One-month countdown to SSE Renewables Round Ireland Race

With just four weeks remaining to the start of the SSE Renewables Round Ireland Race (Wicklow Harbour, Saturday 18th June 2022 – 1300hrs) entries are approaching the 50 boat mark in a strong sign of post-Covid interest in offshore racing.

Following the postponement and then cancellation of the 2020 edition, the 705-nautical mile circumnavigation is proving popular with boats ranging in size from 30 feet to over 70 and a spectacular start at Wicklow Sailing Club is certain.

Two of the biggest entries will be rekindling a former rivalry off Ireland’s coastline when Enda O’Coineen and Conor Fergusons’ Green Dragon face off Lance Shepherd’s Telefonica Black in a rematch of the 2008-09 Volvo Ocean Race when the pair of 70-footers placed fifth and sixth overall respectively.

Although either is capable of taking line honours around Ireland next month, the overall winner to be decided under IRC handicap is a much broader field.

Fresh from his class win at Antigua Race Week recently, Ireland’s Adrian Lee on his Swan 60 LeeOverlay Partners II will have company from Franco Niggeler on Kuka 3 from Italy and Eric De Turkheim’s French entry Teasing Machine.

Other bigger boat entries with proven form in the Irish fleet include Robert Rendell’s Samatom, Denis and Annamarie Murphy’s Nieulargo and Nigel Biggs with David Cullen on the new Checkmate XX.

Finland’s Ari Känsäkoski on Fuji, Italy’s Andrea Fornaro on Influence and Ireland’s Jasper Golyer on Peregrine make up a trio of Classe 40 entries to the race.

InoXXX skippered by James Neville, Commodore of the Royal Ocean Racing Club, Wicklow SC’s partner organisation has confirmed his entry in the past week.  The multiple race winning Fast 40 should make a fast time around the course, especially if the sleigh-ride conditions typical of the west coast oblige for this edition.

Another past race-winner and former RORC Commodore is Michael Boyd returning to the course this year with the latest entry to be registered as Darkwood, a J121 sailing for his home club, the Royal Irish YC in Dun Laoghaire.

That was the case in the 2018 edition when Niall Dowling’s Baraka GP, a Ker 43 footer took the overall win in what the winning skipper described as the “race that has everything”.  His navigator was Ian Moore, a previous race winner who described the round Ireland as the “Kilimanjaro of Sailing” – a bucket-list event.

Yet, in spite of the slew of big boats entered, there remains a strong chance that the overall win could go to one of the smaller boats with veteran offshore crews such as Paul O’Higgins with his JPK10.80 Rockabill VI or one of the many other highly experienced offshore sailing crews like Chris Power Smith with Aurelia, both Irish Sea Offshore Racing Association regulars.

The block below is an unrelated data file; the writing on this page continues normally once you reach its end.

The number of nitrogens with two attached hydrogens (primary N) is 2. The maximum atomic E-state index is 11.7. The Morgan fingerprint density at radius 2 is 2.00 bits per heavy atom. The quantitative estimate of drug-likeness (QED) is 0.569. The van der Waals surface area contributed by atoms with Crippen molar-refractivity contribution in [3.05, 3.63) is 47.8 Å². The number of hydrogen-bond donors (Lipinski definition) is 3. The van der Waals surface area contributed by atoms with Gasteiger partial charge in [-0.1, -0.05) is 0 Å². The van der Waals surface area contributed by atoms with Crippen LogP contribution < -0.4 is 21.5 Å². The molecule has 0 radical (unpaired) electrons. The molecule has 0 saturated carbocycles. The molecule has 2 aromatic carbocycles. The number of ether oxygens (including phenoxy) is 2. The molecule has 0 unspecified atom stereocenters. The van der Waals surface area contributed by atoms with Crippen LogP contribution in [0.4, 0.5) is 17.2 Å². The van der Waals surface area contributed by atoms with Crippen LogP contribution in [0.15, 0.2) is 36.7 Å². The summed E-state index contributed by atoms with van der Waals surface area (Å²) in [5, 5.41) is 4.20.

A number of historical entries are expected including Hiroshi Nakajima’s 50-footer Hiro Maru from the United States though in terms of this race and past winners, the 1978 Cavatina skippered by Ian Hickey is returning and a third possible overall title victory cannot be ruled out.

“With four weeks to go before the start, there is typically a surge of late entries and we know of several more teams planning to race but have yet to submit their entry,” said Kyran O’Grady, Commodore of Wicklow Sailing Club. “After Covid has knocked-back so many plans, to have a strong fleet entered is a testament to the appeal of this unique race.”

The race departs Wicklow for the south-about course that “leaves Ireland and its islands to starboard”.  After negotiating the tricky east coast, turning south-westwards is the first major test of the crews: those that endure all the way to the Atlantic are likely to complete the course.

The spectacular scenery of Ireland’s Atlantic seaboard is the backdrop for this stage of the non-stop race but further challenges lie ahead as the notorious tidal gates on the north coast have been known to upend the leaderboard in past editions.

Finally, the sprint to the finish along the east coast to Wicklow is usually the calmest of the race, too calm sometimes; the finishing-line and Wicklow Sailing Club’s legendary hospitality cannot come soon enough.  However, whether overall win, line honours or class victory, simply completing this course is an achievement in itself.

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